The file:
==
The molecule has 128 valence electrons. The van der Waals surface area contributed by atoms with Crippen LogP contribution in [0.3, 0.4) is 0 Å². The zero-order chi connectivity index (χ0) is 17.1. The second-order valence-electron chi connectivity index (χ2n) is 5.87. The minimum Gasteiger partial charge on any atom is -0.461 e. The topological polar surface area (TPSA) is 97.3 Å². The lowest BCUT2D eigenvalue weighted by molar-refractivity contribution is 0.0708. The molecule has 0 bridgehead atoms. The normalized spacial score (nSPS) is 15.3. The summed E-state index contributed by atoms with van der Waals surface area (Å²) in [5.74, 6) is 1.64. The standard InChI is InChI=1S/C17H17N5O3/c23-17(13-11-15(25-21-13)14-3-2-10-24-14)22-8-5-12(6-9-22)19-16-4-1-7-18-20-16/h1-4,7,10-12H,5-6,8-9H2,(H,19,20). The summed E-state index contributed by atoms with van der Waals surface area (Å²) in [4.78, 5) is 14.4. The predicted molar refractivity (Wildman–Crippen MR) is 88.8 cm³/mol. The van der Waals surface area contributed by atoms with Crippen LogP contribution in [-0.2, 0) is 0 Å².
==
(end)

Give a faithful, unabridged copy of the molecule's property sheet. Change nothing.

The molecule has 128 valence electrons. The van der Waals surface area contributed by atoms with Crippen LogP contribution in [0.3, 0.4) is 0 Å². The zero-order chi connectivity index (χ0) is 17.1. The second-order valence-electron chi connectivity index (χ2n) is 5.87. The minimum Gasteiger partial charge on any atom is -0.461 e. The topological polar surface area (TPSA) is 97.3 Å². The lowest BCUT2D eigenvalue weighted by molar-refractivity contribution is 0.0708. The molecule has 0 bridgehead atoms. The normalized spacial score (nSPS) is 15.3. The summed E-state index contributed by atoms with van der Waals surface area (Å²) in [5.74, 6) is 1.64. The standard InChI is InChI=1S/C17H17N5O3/c23-17(13-11-15(25-21-13)14-3-2-10-24-14)22-8-5-12(6-9-22)19-16-4-1-7-18-20-16/h1-4,7,10-12H,5-6,8-9H2,(H,19,20). The summed E-state index contributed by atoms with van der Waals surface area (Å²) in [4.78, 5) is 14.4. The predicted molar refractivity (Wildman–Crippen MR) is 88.8 cm³/mol. The van der Waals surface area contributed by atoms with Crippen LogP contribution in [-0.2, 0) is 0 Å².